August 2020 — A financial planning study, commissioned by the National Mall Coalition and carried out by Ram Island Strategies, Partners for Economic Solutions, and Bostonia Partners, has found that the proposed National Mall Underground is financially feasible, based in part on its revenue-generating potential from parking revenue, stormwater mitigation payments, and clean energy payments under existing federal programs.
Substantially all of the project’s costs would be privately financed by the issuance of private debt secured by these revenue sources, with a small portion being funded from federal or philanthropic sources.
The earlier Army Corps of Engineers’ positive report showed that the Underground is an effective flooding solution. The new study shows that it can be funded with limited public expense.
The National Mall Underground facility, to be located beneath the Mall grass panels between the Smithsonian Castle and the Natural History Museum, can take in 30 million gallons of stormwater, more than the volume of the 200-year flood that in 2006 inundated Mall museums and public buildings. Key additional elements include a Mall Welcome Center; tour bus and car parking for Mall visitors; geothermal wells to provide renewable energy for Smithsonian museums and nearby federal buildings; and rainwater cisterns to provide irrigation for Mall grass, trees, and gardens.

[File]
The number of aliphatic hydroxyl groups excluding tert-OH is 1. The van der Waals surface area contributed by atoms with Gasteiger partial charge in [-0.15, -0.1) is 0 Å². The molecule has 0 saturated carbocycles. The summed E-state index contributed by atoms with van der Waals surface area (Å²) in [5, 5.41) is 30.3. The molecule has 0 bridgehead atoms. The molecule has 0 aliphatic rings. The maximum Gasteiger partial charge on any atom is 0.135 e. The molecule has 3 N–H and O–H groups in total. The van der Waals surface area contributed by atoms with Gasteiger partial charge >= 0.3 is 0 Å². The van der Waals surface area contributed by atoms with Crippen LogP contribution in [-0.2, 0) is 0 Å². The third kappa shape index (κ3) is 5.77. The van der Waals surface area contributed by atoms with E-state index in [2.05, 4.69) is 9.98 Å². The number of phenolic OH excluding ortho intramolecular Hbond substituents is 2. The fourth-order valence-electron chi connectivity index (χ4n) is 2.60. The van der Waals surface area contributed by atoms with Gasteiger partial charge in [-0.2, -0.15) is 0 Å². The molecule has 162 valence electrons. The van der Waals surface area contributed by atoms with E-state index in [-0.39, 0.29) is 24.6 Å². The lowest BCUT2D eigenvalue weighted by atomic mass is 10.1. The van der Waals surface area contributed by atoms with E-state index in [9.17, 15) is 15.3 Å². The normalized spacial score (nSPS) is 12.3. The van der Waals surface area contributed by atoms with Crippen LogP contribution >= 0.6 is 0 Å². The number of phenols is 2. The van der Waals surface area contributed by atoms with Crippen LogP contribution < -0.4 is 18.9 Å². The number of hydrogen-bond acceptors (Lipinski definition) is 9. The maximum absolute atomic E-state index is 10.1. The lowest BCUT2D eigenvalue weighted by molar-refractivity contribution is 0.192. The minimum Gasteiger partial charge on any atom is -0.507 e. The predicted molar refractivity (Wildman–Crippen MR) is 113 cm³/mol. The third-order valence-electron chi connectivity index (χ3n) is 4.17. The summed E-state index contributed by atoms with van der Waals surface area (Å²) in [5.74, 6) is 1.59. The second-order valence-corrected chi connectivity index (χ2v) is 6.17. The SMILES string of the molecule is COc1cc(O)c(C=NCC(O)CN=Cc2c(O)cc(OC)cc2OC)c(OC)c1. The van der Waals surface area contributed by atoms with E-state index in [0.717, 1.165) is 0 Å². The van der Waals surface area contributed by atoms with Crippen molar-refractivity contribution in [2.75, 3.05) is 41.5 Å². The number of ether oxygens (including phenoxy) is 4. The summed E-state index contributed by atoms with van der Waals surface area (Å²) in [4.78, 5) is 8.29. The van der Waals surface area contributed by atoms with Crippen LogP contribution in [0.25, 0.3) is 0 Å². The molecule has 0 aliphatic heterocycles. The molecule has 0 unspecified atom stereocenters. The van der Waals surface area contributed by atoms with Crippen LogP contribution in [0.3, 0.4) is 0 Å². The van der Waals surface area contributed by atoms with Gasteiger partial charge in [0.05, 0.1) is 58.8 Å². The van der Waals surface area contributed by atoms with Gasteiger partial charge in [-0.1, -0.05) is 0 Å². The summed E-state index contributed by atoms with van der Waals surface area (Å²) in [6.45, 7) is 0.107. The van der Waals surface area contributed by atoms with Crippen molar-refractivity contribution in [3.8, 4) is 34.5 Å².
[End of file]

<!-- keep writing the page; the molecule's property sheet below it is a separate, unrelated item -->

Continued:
The US Army Corps of Engineers reviewed the project in 2018 and concluded that “Flood risk from a storm of the intensity flooded the Federal Triangle [Mall] area in 2006 could be reduced significantly . . . by implementation of the Underground.”
The financing plan finds that:
For stakeholders that have been investigating alternative solutions to the costly damage being inflicted on their assets from chronic and recurring flooding, the National Mall Underground can achieve a stormwater mitigation solution at significant cost savings. Of equal value to these federal stakeholders is that the financing plan uses existing federal contracting authorization programs to pay for this stormwater mitigation over time, avoiding the need for upfront appropriated dollars.
Next steps will be to engage Congress, the public, and Mall stakeholders in moving forward with this project, which benefits the public as well as the DC and federal governments and which will make the Mall more environmentally sustainable, visitor friendly, and resilient for the long-term.
Watch a 17-minute video overview of the National Mall Underground below.
Contact: Judy Scott Feldman, PhD, Chair, National Mall Coalition, email@example.com